3. Know characteristic institutions and achievements of artist and thinkers of the Harlem Renaissance -- at a level consistent with the analytical and expressive complexity and sophistication that are distinctly characteristic of upper-division courses at comprehensive universities.
  4. Distinguish among important Harlem Renaissance artistic, musical, and literary genres and know Harlem¿s artists and creative works ¿ at a level consistent with the analytical and expressive complexity and sophistication that are distinctly characteristic of upper-division courses at comprehensive universities.
  5. Distinguish important themes, aesthetic characteristics, innovations, and accomplishments of Harlem Renaissance literature, art, and music¿ at a level consistent with the analytical and expressive complexity and sophistication that are distinctly characteristic of upper-division courses at comprehensive universities.
  6. Apply Harlem Renaissance philosophies to an analysis of American cultural history (such as so-called ¿racial uplift,¿ the Talented Tenth, PanAfricanism, racialized violence against black Americans, exoticism, primitivism, patronage, etc., as responses to racism, Jim Crow law, and white supremacism) ¿ at a level consistent with the analytical and expressive complexity and sophistication that are distinctly characteristic of upper-division courses at comprehensive universities.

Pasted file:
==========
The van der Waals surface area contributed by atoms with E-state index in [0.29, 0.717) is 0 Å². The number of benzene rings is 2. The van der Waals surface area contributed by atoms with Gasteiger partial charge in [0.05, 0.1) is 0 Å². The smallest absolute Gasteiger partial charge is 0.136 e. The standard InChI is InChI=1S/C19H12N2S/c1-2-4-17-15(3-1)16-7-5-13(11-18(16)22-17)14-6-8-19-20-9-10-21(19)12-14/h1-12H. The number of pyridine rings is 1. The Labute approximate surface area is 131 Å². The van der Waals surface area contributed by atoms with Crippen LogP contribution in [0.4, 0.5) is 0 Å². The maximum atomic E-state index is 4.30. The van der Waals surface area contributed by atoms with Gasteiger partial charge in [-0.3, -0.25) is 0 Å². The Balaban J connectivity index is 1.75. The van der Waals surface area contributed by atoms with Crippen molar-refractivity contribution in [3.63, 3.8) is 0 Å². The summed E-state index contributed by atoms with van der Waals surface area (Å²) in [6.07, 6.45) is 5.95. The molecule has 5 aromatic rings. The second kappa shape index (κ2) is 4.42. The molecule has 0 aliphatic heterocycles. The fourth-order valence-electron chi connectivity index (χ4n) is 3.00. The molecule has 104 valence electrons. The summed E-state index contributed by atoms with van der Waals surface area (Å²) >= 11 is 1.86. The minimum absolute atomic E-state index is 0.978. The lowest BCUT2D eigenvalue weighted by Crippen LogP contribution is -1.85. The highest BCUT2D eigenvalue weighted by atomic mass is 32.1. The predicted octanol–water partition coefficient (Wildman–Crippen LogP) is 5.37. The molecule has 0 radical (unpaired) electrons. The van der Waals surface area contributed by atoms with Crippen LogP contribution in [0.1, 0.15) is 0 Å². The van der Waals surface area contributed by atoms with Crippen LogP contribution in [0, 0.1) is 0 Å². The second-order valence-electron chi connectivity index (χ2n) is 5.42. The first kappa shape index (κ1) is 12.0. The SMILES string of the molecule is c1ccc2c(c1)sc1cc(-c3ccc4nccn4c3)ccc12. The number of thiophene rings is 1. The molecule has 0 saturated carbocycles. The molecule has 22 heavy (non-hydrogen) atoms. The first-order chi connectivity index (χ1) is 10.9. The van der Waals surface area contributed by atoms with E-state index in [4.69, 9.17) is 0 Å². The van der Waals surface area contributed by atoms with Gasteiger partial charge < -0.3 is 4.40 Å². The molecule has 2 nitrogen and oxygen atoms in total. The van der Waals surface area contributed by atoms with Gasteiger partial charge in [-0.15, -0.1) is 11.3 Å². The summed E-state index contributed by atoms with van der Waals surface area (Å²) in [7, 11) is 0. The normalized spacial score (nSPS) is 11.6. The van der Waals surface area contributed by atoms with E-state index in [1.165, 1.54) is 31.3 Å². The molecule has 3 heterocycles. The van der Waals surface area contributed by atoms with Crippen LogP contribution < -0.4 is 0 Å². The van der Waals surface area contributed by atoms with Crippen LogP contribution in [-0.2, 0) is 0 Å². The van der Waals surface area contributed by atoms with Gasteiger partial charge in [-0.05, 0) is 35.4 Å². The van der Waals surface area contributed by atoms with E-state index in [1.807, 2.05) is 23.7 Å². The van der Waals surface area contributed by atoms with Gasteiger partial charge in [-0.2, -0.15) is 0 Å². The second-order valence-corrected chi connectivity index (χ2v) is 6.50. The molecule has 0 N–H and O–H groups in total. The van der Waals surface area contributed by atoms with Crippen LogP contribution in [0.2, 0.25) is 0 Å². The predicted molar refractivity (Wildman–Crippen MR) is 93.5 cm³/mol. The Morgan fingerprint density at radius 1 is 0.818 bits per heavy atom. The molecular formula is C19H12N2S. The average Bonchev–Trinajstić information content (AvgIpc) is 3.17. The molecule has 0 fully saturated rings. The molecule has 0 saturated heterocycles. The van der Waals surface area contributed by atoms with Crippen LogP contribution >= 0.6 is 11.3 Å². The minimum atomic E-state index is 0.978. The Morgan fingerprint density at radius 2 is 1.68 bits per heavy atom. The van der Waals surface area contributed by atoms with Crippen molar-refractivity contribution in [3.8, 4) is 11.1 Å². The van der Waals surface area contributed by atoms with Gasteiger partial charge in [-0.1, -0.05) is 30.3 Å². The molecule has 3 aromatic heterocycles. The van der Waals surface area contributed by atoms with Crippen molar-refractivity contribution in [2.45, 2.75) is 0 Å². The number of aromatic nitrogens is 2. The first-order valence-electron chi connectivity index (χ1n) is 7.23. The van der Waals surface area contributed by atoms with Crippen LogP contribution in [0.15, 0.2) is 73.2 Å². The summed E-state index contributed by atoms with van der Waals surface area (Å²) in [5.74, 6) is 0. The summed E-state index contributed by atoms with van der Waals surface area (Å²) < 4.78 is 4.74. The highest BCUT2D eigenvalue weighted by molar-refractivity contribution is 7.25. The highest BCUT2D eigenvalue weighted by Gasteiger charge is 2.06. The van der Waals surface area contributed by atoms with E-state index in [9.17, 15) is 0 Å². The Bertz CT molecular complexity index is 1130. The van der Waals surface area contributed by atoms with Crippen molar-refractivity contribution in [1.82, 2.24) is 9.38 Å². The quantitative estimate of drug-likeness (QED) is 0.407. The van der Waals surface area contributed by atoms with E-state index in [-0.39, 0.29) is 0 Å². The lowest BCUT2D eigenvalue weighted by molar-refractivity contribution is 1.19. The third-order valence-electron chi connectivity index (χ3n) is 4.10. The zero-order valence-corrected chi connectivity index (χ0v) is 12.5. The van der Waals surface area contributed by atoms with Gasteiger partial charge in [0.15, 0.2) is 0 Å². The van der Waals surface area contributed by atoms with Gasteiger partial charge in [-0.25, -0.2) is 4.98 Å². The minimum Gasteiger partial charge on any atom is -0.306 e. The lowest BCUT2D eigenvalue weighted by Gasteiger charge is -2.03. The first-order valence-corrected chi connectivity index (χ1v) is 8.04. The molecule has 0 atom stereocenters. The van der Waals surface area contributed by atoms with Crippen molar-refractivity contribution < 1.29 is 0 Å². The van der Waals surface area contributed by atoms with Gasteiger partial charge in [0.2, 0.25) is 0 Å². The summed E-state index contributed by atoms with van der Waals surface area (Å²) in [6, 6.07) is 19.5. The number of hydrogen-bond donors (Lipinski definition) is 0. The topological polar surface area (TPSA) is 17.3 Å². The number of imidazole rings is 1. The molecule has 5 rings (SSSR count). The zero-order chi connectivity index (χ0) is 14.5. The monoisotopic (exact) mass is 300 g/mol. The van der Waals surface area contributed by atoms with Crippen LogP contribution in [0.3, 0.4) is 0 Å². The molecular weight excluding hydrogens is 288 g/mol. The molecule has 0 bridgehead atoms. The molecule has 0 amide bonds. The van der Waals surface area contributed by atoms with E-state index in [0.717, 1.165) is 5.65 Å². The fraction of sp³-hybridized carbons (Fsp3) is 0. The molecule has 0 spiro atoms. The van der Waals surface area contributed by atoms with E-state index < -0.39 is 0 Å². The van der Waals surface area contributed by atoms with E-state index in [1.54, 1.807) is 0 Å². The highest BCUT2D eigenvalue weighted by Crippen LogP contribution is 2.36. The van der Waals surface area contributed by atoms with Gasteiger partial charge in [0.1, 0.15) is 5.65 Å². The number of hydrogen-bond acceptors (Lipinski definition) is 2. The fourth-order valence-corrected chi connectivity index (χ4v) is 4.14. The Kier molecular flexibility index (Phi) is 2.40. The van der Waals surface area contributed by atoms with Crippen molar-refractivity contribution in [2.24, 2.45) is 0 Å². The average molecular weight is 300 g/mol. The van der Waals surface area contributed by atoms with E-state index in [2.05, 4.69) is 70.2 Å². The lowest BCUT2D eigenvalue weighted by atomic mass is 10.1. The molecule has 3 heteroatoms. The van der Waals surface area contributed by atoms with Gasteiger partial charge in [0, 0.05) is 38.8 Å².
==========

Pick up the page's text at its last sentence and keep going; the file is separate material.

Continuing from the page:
7. Analyze the influence of the Harlem Renaissance on contemporary Western culture, such as how Harlem gave the world Jazz, solidified a black intelligentsia, and created a distinctive visual culture in its paintings, murals, sculpture, film, and graphic arts ¿ at a level consistent with the analytical and expressive complexity and sophistication that are distinctly characteristic of upper-division courses at comprehensive universities.
  8. Recognize, appreciate, and explain allusions to Harlem Renaissance attitudes and conventions ¿ at a level consistent with the analytical and expressive complexity and sophistication that are distinctly characteristic of upper-division courses at comprehensive universities.
  9. Understand those works as expressions of individual and human values within the historical and social context of the Harlem Renaissance, a period when black artists faced active racism, discrimination, and legal segregation.